Photo Credit: Darron Cummings/AP

For quite a while now, Carter Capps has mattered more to baseball as a symbol for questions about rules (and what they mean and how they’re enforced) than he has as an actual relief pitcher. This is, really, only fair: in the two-and-a-half years since he debuted a quirky but questionably legal delivery that helped him lead relievers in strikeout rate, Capps has spent most of his time on the disabled list while MLB has rewritten its rules to call him out. After introducing his revamped delivery at the start of 2015, an elbow injury cut his season short and Tommy John surgery cost him his 2016 season. He spent the first half of 2017 continuing his recovery and tinkering with his mechanics in the minors—in part, supposedly, to adjust his delivery to better comply with MLB’s new rules.

As of last night, he’s finally back. But he’s not the same pitcher who was striking out guys at a record-setting pace two years ago.

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Capps pitched in a major-league game last night for the first time in more than two years. It didn’t go especially well. His fastball, which had touched triple digits even before he adapted his delivery to push him further off the mound, sat only in the low- to mid-90s. After recording two outs, he started to lose his command—walking two batters, with his pitch count pushing 30, before he was pulled. (Both runners went on to score, giving him a very ugly final line.)

But since he began pushing boundaries with his delivery two years ago, the question of how well Capps pitches has seemed to matter chiefly in the context of how he pitches. The league-leading 16.84 K/9 ratio he boasted in 2015 was most interesting because of how he made it possible, or, depending on one’s perspective, how he shouldn’t have been allowed to make it possible. The delivery he showed last night—the result of a month of experimentation at Triple-A, including one game where an ump declared multiple pitches illegal due to his motion—was far less extreme than it once was. What used to be a full-on hop forward with his back foot is now more of a dragging motion:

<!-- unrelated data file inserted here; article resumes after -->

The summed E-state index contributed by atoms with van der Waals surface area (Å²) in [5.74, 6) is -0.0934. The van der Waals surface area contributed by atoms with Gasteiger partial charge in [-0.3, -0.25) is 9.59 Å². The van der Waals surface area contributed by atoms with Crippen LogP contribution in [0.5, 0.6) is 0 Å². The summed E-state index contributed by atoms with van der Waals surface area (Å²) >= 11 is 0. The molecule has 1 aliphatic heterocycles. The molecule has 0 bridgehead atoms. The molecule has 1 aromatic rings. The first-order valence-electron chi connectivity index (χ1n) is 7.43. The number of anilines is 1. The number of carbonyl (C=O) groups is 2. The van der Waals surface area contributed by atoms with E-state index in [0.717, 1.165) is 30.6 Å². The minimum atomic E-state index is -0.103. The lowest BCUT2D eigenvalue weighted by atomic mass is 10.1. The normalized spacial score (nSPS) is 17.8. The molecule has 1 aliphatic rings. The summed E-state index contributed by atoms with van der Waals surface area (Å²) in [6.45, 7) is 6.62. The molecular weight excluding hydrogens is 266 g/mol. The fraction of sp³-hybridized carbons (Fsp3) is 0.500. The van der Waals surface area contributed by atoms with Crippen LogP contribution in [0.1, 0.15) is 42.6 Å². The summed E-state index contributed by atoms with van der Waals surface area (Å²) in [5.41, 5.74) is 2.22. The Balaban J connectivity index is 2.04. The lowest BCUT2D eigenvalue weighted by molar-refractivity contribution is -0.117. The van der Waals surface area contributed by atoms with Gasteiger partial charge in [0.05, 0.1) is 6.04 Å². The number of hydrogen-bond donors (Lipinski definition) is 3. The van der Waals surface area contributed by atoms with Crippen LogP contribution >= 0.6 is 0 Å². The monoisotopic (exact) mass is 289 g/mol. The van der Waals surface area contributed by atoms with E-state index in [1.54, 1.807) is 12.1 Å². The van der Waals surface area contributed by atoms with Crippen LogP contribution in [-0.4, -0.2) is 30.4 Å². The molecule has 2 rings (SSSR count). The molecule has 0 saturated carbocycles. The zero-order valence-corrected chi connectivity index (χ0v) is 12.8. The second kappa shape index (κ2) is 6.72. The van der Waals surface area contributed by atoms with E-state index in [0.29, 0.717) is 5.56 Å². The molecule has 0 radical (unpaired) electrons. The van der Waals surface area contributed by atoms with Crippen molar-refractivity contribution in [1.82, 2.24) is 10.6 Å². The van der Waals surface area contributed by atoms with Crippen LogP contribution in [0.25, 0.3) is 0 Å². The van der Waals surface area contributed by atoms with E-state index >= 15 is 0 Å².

Here’s what his delivery looked like back in 2015. His back foot would, often pretty clearly, lift off and spring forward—rather than skim along the mound, as it did last night. When MLB reviewed his delivery at the time, they said it was legal so long as he was dragging his foot rather than elevating it.

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But he seemed to elevate it into something closer to a hop-skip more often than not, and MLB rewrote their rules this winter to make it clear that a pitcher cannot take more than one step toward home plate with either foot. One hop is fine. Two hops, as he showed in spring training this year, are not. This is his 2015 delivery in a clip from FanGraphs:

There is, of course, a whole lot more than his delivery to the question of whether Capps can become an effective reliever again. If his velocity keeps on hovering around 93 mph, he’ll need more than two or three or four hops forward to find his old game, and that a team as crummy as the Padres chose to keep him in the minors for so long this year is probably a good indicator of their prediction. The question of whether Capps can become an interesting reliever again is more simple—and for a novelty act who isn’t quite so novel anymore, the answer isn’t so hard.